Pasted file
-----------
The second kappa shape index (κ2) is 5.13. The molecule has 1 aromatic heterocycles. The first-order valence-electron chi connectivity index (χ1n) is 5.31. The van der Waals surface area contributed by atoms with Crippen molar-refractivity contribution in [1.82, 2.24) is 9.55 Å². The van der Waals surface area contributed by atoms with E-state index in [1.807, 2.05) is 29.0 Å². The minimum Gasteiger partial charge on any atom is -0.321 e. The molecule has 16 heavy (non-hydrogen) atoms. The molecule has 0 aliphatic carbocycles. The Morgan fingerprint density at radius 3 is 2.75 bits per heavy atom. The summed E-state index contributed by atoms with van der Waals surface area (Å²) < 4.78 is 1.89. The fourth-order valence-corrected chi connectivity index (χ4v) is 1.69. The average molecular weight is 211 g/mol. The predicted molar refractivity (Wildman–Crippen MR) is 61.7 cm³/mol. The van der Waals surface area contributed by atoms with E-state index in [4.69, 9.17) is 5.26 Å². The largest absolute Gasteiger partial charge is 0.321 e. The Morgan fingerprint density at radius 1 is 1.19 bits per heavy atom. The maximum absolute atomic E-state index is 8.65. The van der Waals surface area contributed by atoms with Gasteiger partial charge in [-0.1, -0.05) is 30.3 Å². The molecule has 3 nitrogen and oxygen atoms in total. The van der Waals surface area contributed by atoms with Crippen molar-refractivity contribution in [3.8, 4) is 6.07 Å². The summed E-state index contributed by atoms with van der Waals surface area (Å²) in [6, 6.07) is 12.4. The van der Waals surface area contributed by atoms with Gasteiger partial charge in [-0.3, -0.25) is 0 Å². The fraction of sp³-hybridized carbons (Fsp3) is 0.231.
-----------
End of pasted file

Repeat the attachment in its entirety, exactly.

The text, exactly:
The second kappa shape index (κ2) is 5.13. The molecule has 1 aromatic heterocycles. The first-order valence-electron chi connectivity index (χ1n) is 5.31. The van der Waals surface area contributed by atoms with Crippen molar-refractivity contribution in [1.82, 2.24) is 9.55 Å². The van der Waals surface area contributed by atoms with E-state index in [1.807, 2.05) is 29.0 Å². The minimum Gasteiger partial charge on any atom is -0.321 e. The molecule has 16 heavy (non-hydrogen) atoms. The molecule has 0 aliphatic carbocycles. The Morgan fingerprint density at radius 3 is 2.75 bits per heavy atom. The summed E-state index contributed by atoms with van der Waals surface area (Å²) < 4.78 is 1.89. The fourth-order valence-corrected chi connectivity index (χ4v) is 1.69. The average molecular weight is 211 g/mol. The predicted molar refractivity (Wildman–Crippen MR) is 61.7 cm³/mol. The van der Waals surface area contributed by atoms with E-state index in [4.69, 9.17) is 5.26 Å². The largest absolute Gasteiger partial charge is 0.321 e. The Morgan fingerprint density at radius 1 is 1.19 bits per heavy atom. The maximum absolute atomic E-state index is 8.65. The van der Waals surface area contributed by atoms with Gasteiger partial charge in [-0.1, -0.05) is 30.3 Å². The molecule has 3 nitrogen and oxygen atoms in total. The van der Waals surface area contributed by atoms with Crippen molar-refractivity contribution in [3.8, 4) is 6.07 Å². The summed E-state index contributed by atoms with van der Waals surface area (Å²) in [6, 6.07) is 12.4. The van der Waals surface area contributed by atoms with Gasteiger partial charge in [-0.3, -0.25) is 0 Å². The fraction of sp³-hybridized carbons (Fsp3) is 0.231.